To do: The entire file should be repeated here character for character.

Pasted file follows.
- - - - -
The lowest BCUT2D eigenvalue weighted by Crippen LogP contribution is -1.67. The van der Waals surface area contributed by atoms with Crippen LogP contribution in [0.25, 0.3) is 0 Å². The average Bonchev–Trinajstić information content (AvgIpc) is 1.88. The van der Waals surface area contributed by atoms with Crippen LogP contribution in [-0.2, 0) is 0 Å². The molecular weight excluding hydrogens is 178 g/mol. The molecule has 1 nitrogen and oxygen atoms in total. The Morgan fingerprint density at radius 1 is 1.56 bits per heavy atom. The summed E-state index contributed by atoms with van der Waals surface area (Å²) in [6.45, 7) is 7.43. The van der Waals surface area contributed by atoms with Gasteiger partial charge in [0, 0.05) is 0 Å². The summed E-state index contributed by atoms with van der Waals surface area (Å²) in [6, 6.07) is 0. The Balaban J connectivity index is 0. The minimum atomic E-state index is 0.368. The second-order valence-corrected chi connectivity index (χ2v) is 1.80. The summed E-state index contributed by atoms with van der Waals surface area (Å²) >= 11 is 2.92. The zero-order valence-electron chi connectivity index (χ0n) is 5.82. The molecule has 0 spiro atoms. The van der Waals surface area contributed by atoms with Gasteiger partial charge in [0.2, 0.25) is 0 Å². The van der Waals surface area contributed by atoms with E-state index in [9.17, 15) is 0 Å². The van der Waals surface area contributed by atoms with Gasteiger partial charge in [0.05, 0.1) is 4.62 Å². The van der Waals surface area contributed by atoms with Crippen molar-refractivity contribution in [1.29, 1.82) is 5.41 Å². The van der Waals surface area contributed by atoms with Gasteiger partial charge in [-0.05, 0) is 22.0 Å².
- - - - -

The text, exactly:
The lowest BCUT2D eigenvalue weighted by Crippen LogP contribution is -1.67. The van der Waals surface area contributed by atoms with Crippen LogP contribution in [0.25, 0.3) is 0 Å². The average Bonchev–Trinajstić information content (AvgIpc) is 1.88. The van der Waals surface area contributed by atoms with Crippen LogP contribution in [-0.2, 0) is 0 Å². The molecular weight excluding hydrogens is 178 g/mol. The molecule has 1 nitrogen and oxygen atoms in total. The Morgan fingerprint density at radius 1 is 1.56 bits per heavy atom. The summed E-state index contributed by atoms with van der Waals surface area (Å²) in [6.45, 7) is 7.43. The van der Waals surface area contributed by atoms with Gasteiger partial charge in [0, 0.05) is 0 Å². The summed E-state index contributed by atoms with van der Waals surface area (Å²) in [6, 6.07) is 0. The Balaban J connectivity index is 0. The minimum atomic E-state index is 0.368. The second-order valence-corrected chi connectivity index (χ2v) is 1.80. The summed E-state index contributed by atoms with van der Waals surface area (Å²) >= 11 is 2.92. The zero-order valence-electron chi connectivity index (χ0n) is 5.82. The molecule has 0 spiro atoms. The van der Waals surface area contributed by atoms with Gasteiger partial charge in [0.2, 0.25) is 0 Å². The van der Waals surface area contributed by atoms with E-state index in [9.17, 15) is 0 Å². The van der Waals surface area contributed by atoms with Gasteiger partial charge in [0.05, 0.1) is 4.62 Å². The van der Waals surface area contributed by atoms with Crippen molar-refractivity contribution in [1.29, 1.82) is 5.41 Å². The van der Waals surface area contributed by atoms with Gasteiger partial charge in [-0.05, 0) is 22.0 Å².